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Alzheimer's Disease: Where it Starts in the Brain - DementiaGuide.com
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Alzheimer's Disease

Where it Starts in the Brain

Alzheimer's Disease results in destruction of the brain's nerve cells and tissue loss. It is believed that this damage is caused by plaques (abnormal protein built between nerve cells) and tangles (twisted strands of proteins). Over the course of the disease, the brain decreases dramatically in size. These changes will cause noticeable symptoms which can be explained by damage having occurred to certain parts of the brain.

Alzheimer's disease begins deep in the brain with a set of structures known as the limbic system . As cholinergic neurons become lost or damaged, pathways to and from the limbic system begin to shut down. The limbic system is important for memory , behaviour and emotions. The result of damage to the limbic system can include symptoms such as misplacing or losing common objects, suspiciousness, irritability, depression and anxiety.

Some other important brain structures affected by Alzheimer's disease are the hippocampus , the amygdala, the parietal lobes, and the frontal lobes. The hippocampus is a "sea-horse" shaped structure that is involved with the processing of memory, both visual and verbal. The amygdala is responsible for the experience and expression of emotions. This explains why memory loss and personality changes are some of the earlier signs of Alzheimer's disease. The parietal lobes are involved with sequencing of events such as dressing and cooking, and can lead to symptoms such as the incorrect use of words, problems understanding speech, and getting lost. The frontal lobes are involved with initiation and planning actions as well as social judgment. Problems in this area of the brain often result in changes such as the person being uninterested and uncaring toward others and decreased participation in previously enjoyed activities.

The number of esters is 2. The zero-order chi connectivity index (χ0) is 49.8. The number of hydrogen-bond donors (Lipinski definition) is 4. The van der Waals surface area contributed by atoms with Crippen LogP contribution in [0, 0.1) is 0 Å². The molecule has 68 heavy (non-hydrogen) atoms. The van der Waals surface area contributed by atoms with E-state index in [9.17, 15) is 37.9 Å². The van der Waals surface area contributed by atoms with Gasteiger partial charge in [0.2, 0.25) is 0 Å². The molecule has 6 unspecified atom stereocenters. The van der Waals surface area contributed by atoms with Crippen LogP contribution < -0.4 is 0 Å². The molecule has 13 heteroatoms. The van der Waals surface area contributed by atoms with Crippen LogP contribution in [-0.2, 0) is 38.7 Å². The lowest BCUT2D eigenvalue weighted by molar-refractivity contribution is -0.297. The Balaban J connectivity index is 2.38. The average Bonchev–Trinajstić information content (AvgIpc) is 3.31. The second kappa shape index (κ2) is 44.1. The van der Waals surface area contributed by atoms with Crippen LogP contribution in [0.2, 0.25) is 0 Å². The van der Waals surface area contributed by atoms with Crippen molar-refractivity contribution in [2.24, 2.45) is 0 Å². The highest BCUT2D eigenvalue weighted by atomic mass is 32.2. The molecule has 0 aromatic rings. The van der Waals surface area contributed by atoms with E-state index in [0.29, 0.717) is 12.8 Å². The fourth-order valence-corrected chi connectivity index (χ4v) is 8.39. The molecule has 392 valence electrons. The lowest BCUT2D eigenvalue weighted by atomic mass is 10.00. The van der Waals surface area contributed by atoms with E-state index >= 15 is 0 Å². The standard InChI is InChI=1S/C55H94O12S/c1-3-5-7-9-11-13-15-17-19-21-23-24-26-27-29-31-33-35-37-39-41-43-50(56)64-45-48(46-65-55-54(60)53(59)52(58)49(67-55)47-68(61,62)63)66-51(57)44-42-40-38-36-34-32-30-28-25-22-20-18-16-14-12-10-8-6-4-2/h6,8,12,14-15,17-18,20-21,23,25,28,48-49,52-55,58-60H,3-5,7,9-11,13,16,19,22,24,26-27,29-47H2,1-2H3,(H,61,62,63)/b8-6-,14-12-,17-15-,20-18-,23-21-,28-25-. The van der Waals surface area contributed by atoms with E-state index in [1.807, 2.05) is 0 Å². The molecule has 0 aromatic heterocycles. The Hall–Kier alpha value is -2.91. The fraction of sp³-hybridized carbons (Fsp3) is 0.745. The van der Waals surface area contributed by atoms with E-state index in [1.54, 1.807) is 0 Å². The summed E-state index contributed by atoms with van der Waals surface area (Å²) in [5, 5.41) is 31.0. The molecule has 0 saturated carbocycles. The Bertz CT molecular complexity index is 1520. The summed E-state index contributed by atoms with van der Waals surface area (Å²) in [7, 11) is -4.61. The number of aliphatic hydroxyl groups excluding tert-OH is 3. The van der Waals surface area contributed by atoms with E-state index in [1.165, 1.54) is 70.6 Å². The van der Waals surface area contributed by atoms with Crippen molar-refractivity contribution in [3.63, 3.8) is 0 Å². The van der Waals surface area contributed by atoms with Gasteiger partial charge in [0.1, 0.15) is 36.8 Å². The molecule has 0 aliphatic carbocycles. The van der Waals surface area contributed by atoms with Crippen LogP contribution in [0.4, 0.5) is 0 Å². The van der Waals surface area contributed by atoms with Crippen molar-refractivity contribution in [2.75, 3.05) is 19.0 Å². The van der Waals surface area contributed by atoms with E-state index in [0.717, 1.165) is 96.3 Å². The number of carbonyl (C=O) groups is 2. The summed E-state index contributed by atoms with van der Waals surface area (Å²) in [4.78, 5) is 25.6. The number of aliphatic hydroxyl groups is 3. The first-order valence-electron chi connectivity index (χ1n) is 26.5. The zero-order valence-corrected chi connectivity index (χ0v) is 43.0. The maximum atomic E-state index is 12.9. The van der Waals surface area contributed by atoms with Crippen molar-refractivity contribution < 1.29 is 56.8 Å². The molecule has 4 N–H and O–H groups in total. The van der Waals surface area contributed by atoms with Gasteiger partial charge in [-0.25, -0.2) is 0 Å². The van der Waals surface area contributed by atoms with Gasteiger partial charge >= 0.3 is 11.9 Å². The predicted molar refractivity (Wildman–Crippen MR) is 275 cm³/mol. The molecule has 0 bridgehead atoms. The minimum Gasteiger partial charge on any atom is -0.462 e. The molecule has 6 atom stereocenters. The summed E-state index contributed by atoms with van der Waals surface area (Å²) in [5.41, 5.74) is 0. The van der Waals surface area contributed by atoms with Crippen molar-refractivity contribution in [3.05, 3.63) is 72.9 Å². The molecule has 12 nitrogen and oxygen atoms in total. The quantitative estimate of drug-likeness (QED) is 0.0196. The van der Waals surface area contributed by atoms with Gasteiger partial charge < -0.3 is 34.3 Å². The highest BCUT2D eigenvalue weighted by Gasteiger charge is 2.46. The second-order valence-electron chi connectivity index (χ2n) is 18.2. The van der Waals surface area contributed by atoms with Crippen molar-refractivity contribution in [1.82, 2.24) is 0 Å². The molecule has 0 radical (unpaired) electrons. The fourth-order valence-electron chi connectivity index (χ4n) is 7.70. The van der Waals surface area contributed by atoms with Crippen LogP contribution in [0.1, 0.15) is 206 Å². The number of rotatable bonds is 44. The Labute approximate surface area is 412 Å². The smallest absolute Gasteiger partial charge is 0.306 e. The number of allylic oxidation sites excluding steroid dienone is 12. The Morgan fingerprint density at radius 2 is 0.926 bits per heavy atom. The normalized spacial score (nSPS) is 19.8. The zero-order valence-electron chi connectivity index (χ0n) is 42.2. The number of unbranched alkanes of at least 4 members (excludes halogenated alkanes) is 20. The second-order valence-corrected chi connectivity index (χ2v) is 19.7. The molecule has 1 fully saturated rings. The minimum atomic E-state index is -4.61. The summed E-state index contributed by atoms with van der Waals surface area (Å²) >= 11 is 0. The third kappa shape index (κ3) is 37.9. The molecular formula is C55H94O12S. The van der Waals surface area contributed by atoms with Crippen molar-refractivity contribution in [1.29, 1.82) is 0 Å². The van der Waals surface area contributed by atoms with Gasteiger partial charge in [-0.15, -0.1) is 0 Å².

As the disease progresses, pathways leading to the outer surfaces of the brain become affected. The outer surfaces of the brain are known as the cortex . These outer surfaces are responsible for many different functions such as language, reasoning, orientation, personality and sensory information.

See Also:
Symptom Library > Physical Changes > Sensory Input
Symptom Library > Personality Changes > Personality Changes
Symptom Library > Behaviour > Disorientation to Place
Symptom Library > Memory & Language > Language Difficulty/Expression/Word Finding
About Dementia > Alzheimer's Disease > Early Signs
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Last updated December 4, 2018
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